In this digital era, developing countries need to develop their own digital products and nurture their infant digital industries. The most effective policy tools in their hands for levelling the playing field for their infant digital industries is the customs duties. Not only are the customs duties effective in regulating online imports of digital products but they are also useful in discouraging conspicuous consumption of foreign luxury items from such as video games, movies and music. They can provide a steadily growing new stream of revenues for the governments. The demands on the government revenues have considerable risen during the pandemic and will keep rising in the post pandemic recovery. 

A recent study estimates that developing countries could have generated $56 billion from imports of just 49 digitalised products in the period 2017-2019. Least developed countries could have generated $8 billion in this period while they needed just $4 billion to buy two doses of the cheapest available vaccine. Developed countries, on the other hand, have almost zero bound duties on these digitalised products and therefore lost minimalistic tariff revenues as compared to developing countries.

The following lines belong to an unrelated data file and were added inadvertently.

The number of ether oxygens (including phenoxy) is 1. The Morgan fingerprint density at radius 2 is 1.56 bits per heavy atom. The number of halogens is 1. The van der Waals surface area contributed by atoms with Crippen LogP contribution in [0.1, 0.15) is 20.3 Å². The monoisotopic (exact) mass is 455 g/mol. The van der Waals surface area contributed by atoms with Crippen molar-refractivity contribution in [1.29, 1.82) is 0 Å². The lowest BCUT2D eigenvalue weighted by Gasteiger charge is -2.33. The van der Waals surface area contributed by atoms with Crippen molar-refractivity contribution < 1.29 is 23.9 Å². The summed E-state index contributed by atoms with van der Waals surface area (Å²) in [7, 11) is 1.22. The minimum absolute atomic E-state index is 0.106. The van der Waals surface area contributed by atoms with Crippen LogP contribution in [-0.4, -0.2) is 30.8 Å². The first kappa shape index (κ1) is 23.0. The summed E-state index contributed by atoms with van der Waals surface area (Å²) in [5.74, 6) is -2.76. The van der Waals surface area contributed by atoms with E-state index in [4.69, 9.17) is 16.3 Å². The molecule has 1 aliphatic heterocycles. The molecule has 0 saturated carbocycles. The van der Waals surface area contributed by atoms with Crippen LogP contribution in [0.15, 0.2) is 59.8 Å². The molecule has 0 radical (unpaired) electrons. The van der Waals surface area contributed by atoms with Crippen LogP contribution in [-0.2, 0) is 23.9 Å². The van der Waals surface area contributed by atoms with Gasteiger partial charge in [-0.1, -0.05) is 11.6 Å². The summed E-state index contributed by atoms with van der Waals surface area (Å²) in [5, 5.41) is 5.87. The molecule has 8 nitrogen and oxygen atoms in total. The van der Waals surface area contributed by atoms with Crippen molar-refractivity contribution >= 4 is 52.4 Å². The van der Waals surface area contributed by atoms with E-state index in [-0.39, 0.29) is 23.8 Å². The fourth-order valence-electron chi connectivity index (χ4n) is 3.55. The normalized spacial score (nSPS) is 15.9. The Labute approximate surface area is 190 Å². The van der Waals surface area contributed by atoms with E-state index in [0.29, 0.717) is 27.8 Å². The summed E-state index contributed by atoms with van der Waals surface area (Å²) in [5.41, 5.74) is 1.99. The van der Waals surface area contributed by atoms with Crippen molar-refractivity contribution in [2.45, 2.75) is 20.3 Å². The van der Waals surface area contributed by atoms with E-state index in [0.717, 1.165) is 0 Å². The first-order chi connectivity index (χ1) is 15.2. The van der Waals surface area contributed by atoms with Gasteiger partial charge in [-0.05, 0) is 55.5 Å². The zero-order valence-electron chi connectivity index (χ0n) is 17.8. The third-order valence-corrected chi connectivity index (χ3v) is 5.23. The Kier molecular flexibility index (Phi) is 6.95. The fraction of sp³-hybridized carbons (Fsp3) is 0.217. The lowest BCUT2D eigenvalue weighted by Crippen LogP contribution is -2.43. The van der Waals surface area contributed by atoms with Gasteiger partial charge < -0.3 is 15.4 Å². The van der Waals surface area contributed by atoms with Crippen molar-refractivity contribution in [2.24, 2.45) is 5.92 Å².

Irrespective of these potential revenue losses and associated social costs to developing countries, there was a strong push by developed countries to renew the moratorium in MC12. The case was built on the responses received from the big businesses, especially the digital platforms, who have enjoyed almost 25 years of duty-free exports while small and medium firms who export physical products have always faced and will continue to face customs duties. This reverse special and differential treatment to big digital platforms was objected by some developing countries, who maintained that they need the fiscal and policy space in the digital world. 

Not only were the Big Tech firms exporting their digital products by including certain services into the category of electronic transmissions. These services included all the services which are traded online via Mode 1. UNCTAD (2019) estimated that the global imports in 2017 of digitalised products was $80 billion while including these services, the global imports increased to $705 billion, which implied expanding the trade coverage of the moratorium manifolds.